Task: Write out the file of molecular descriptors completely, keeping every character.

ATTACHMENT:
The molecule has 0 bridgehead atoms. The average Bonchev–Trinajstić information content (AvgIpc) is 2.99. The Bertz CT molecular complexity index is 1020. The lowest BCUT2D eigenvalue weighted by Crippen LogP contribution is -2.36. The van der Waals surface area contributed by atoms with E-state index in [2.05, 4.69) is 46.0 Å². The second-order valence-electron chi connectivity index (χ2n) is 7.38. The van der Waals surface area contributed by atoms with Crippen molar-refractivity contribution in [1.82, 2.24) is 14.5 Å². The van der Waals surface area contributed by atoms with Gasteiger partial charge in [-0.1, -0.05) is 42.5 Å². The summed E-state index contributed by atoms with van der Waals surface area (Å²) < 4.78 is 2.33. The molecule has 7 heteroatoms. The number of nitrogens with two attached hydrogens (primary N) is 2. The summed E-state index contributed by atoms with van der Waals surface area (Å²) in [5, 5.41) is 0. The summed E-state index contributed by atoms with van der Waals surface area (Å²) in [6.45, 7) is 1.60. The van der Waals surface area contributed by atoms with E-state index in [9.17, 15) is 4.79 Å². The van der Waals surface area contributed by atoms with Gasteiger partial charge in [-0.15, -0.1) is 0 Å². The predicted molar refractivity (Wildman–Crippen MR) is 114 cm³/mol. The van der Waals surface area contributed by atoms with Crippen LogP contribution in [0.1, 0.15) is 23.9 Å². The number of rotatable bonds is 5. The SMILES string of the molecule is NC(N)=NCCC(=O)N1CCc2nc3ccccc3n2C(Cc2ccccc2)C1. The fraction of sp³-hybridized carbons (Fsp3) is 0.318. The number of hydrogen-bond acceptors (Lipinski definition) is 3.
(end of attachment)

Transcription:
The molecule has 0 bridgehead atoms. The average Bonchev–Trinajstić information content (AvgIpc) is 2.99. The Bertz CT molecular complexity index is 1020. The lowest BCUT2D eigenvalue weighted by Crippen LogP contribution is -2.36. The van der Waals surface area contributed by atoms with E-state index in [2.05, 4.69) is 46.0 Å². The second-order valence-electron chi connectivity index (χ2n) is 7.38. The van der Waals surface area contributed by atoms with Crippen molar-refractivity contribution in [1.82, 2.24) is 14.5 Å². The van der Waals surface area contributed by atoms with Gasteiger partial charge in [-0.1, -0.05) is 42.5 Å². The summed E-state index contributed by atoms with van der Waals surface area (Å²) < 4.78 is 2.33. The molecule has 7 heteroatoms. The number of nitrogens with two attached hydrogens (primary N) is 2. The summed E-state index contributed by atoms with van der Waals surface area (Å²) in [5, 5.41) is 0. The summed E-state index contributed by atoms with van der Waals surface area (Å²) in [6.45, 7) is 1.60. The van der Waals surface area contributed by atoms with E-state index in [9.17, 15) is 4.79 Å². The van der Waals surface area contributed by atoms with Gasteiger partial charge in [-0.15, -0.1) is 0 Å². The predicted molar refractivity (Wildman–Crippen MR) is 114 cm³/mol. The van der Waals surface area contributed by atoms with Crippen LogP contribution in [0.1, 0.15) is 23.9 Å². The number of rotatable bonds is 5. The SMILES string of the molecule is NC(N)=NCCC(=O)N1CCc2nc3ccccc3n2C(Cc2ccccc2)C1. The fraction of sp³-hybridized carbons (Fsp3) is 0.318. The number of hydrogen-bond acceptors (Lipinski definition) is 3.